Agnes Martin (1912-2004)
One of the most interesting exponents of minimalism, the Canadian-born painter, printmaker, art teacher and theorist Agnes Martin settled in the United States in 1932, becoming an American citizen in 1950. Until the mid-1950s, her paintings were almost wholly representational, but thereafter she turned to abstract art and within a decade had discovered her signature style - a square monochrome canvas, typically layered with gesso, overlaid with hand-drawn pencil lines and thin layers of oil or acrylic paint. All this is exemplified by Tremolo (1962, MoMA, NYC), and Untitled No 4 (1984, Private Collection). Her lack of narrative, or any superfluous detail, places Martin firmly in the Minimalist camp of contemporary art, although her stated aim was not to create an intellectual form of abstraction but rather emotions that could be experienced, in the manner of abstract expressionists like Mark Rothko. No doubt brighter colours would have helped to reinforce her point. One of the more unusual abstract painters of her time, her works of art were complemented by an equally unusual lifestyle: she watched no television and did not read a single newspaper in the last 50 years of her life.
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Early Life and Teaching
Born in Maklin, Saskatchewan, on the western plains of Canada, Agnes Martin grew up in Vancouver, British Columbia. She moved to the United States in 1932 and, until 1940, lived in Washington and Oregon, where she began an intermittent series of art courses. After studying at Western Washington State College, Bellingham, and the University of New Mexico, Albuquerque, she eventually received her B.S. and M.A. from Teachers College, Columbia University, New York. During the late 1930s, 1940s and early 1950s, she taught art at schools in Washington, Delaware and New York, and at the University of New Mexico and Eastern Oregon College, La Grande. She became a United States citizen in 1950.
In 1957, she moved to New York, settling in Coenties Slip, lower Manhattan, where her friends and neighbours included other artists like Ellsworth Kelly, Robert Indiana, Jack Youngerman and James Rosenquist, although for much of the time she lived a relatively solitary life. In 1958, she had her first solo exhibition at Section Eleven of the Betty Parsons Gallery, New York. By this time, Martin's representational works, including surrealistic oils as well as landscape and figurative watercolours, had been superceded by her new and highly simplified abstract pictures marked by square canvas formats hosting all-over grids of pencil lines and monochromatic colour schemes. This style of minimalist painting brought Martin increasing critical acclaim in the early 1960s, as the Minimalism movement gathered momentum.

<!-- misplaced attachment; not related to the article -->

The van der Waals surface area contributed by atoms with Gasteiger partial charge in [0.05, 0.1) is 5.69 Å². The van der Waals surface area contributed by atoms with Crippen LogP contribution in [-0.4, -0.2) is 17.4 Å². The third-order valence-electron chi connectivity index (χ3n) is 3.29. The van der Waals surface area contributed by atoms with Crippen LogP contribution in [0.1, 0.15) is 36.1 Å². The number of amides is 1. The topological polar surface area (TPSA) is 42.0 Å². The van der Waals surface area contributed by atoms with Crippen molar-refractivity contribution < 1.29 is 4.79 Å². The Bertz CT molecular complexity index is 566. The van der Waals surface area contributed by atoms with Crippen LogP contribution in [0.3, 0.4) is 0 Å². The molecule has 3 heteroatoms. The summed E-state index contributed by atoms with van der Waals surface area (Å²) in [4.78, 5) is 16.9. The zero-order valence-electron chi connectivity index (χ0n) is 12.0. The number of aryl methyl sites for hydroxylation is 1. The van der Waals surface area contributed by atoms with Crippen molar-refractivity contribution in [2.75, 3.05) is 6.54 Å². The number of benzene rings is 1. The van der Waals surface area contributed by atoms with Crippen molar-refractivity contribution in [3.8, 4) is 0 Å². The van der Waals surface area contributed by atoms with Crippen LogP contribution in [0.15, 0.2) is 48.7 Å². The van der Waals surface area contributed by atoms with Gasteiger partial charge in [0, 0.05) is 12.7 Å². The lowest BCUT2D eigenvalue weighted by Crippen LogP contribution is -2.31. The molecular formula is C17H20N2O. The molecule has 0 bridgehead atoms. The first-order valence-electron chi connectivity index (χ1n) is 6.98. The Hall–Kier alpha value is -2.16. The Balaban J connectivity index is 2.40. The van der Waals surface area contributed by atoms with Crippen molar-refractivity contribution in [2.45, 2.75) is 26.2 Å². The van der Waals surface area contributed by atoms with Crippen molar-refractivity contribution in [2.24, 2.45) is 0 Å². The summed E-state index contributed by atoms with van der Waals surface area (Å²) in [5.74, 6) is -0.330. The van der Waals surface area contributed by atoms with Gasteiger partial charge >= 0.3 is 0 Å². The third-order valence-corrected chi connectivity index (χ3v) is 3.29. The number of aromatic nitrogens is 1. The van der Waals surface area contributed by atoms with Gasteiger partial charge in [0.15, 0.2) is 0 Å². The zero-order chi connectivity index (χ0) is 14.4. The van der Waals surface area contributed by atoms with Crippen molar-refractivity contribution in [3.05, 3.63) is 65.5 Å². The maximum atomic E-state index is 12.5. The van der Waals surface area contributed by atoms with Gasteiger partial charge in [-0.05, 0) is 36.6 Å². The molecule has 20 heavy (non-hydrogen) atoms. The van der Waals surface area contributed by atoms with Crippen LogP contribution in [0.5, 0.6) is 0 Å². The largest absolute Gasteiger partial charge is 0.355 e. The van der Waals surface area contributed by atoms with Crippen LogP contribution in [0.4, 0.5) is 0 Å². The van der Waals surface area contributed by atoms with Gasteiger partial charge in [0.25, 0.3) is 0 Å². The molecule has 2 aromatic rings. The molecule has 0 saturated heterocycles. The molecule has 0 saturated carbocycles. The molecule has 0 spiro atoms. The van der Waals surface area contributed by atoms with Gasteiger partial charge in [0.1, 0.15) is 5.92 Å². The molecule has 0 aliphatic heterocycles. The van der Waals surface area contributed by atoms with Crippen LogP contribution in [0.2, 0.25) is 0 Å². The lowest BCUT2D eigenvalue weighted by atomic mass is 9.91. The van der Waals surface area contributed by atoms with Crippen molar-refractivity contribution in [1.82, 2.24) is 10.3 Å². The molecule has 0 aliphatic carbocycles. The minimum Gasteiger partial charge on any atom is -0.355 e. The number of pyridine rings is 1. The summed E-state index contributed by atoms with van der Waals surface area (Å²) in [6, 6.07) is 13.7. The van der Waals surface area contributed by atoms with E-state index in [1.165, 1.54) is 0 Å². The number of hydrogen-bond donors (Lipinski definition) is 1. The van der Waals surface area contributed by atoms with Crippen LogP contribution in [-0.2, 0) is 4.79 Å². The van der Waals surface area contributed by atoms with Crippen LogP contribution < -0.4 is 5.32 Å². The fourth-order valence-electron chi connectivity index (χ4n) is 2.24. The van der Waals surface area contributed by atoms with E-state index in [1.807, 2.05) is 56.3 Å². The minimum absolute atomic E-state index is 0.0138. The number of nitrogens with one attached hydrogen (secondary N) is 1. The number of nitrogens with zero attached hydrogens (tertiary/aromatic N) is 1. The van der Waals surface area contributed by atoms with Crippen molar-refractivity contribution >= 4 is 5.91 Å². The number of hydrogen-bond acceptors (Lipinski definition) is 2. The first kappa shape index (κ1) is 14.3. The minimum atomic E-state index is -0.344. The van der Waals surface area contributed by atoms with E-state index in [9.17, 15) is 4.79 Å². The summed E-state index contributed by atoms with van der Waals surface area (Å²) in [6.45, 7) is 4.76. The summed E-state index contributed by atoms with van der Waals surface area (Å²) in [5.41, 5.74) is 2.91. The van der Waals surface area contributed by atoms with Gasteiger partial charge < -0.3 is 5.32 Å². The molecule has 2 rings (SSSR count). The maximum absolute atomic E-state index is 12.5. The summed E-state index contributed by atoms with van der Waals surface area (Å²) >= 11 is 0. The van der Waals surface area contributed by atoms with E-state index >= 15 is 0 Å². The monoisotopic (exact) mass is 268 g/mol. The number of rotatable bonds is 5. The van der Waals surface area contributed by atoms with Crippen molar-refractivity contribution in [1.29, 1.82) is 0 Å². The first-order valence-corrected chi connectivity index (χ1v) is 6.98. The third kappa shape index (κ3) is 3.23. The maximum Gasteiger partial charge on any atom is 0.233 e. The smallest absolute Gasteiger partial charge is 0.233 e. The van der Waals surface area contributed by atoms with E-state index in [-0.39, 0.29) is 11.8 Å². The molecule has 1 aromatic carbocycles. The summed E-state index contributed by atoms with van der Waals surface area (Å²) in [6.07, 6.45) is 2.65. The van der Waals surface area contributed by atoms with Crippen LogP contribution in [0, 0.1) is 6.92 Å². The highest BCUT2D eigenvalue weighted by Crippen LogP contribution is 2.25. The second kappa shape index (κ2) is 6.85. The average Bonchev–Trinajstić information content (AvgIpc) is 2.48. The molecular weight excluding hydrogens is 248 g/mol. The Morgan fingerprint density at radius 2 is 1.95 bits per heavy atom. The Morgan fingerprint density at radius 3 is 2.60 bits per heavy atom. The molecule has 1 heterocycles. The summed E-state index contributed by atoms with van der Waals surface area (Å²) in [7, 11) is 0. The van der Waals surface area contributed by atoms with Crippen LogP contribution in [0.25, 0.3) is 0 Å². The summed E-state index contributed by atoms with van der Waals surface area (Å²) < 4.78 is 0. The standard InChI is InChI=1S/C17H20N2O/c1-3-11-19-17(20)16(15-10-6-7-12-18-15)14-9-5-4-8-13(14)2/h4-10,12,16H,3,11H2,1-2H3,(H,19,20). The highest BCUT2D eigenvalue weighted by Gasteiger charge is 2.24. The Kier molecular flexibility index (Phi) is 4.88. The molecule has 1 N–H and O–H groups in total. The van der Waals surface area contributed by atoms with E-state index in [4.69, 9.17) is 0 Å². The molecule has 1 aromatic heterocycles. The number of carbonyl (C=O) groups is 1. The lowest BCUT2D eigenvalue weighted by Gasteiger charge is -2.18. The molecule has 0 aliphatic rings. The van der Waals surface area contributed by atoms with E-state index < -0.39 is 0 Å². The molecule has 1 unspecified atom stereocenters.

Also known as "ABC art", "Literalist art", "Imageless Pop", and "Primary Structure art", Minimalism was dominated by sculpture. Minimalist painting embraces the striped canvases of Frank Stella, as well as paintings by Jo Baer, Ellsworth Kelly, Robert Mangold, Brice Marden, Kenneth Noland, and Robert Ryman. Typically characterized by precisely edged, unitary geometric forms, rigid planes of cool colours, or just a single colour, applied so as to leave no gestural brush marks, it is often based on a grid design. In general, the important thing about minimalist painting is the viewer's perception - that is, how he or she perceives and experiences the work and the relationship between its component parts.
Martin's work adheres to most of these criteria, she maintained that her main focus was on the emotional content of her work. In 1976, for instance, she gave a lecture at Yale University in which she outlined how this regard for emotionalism linked her more with Abstract Expressionism, than Minimalism.
In 1967, Martin left New York and moved to New Mexico, where she did not paint for seven years, concentrating instead on her art writing, although in 1973 the Institute of Contemporary Art at the University of Pennsylvania, Philadelphia, organized a retrospective of her work (1957-67) which later travelled to the Pasadena Art Museum, California.
In 1974, she returned to painting, completing a set of new works and, since 1975, has shown her paintings more regularly, winning several honours and achieving an influential reputation as a highly innovative artist. She has also expanded her neutral colour schemes to include a range of brighter hues. Agnes Martin continued painting into her late 80s, and eventually passed away at the age of 92. Although less well known than other minimalist painters like Robert Ryman (b.1930), Frank Stella (b.1936), and sculptors Donald Judd (1928-1994), Robert Morris (b.1931), and Richard Serra (b.1939), she remains one of the most interesting 20th century painters of her genre, and her calligraphic-style abstraction remains an important influence on contemporary art. Her works are represented in several of the best art museums in America.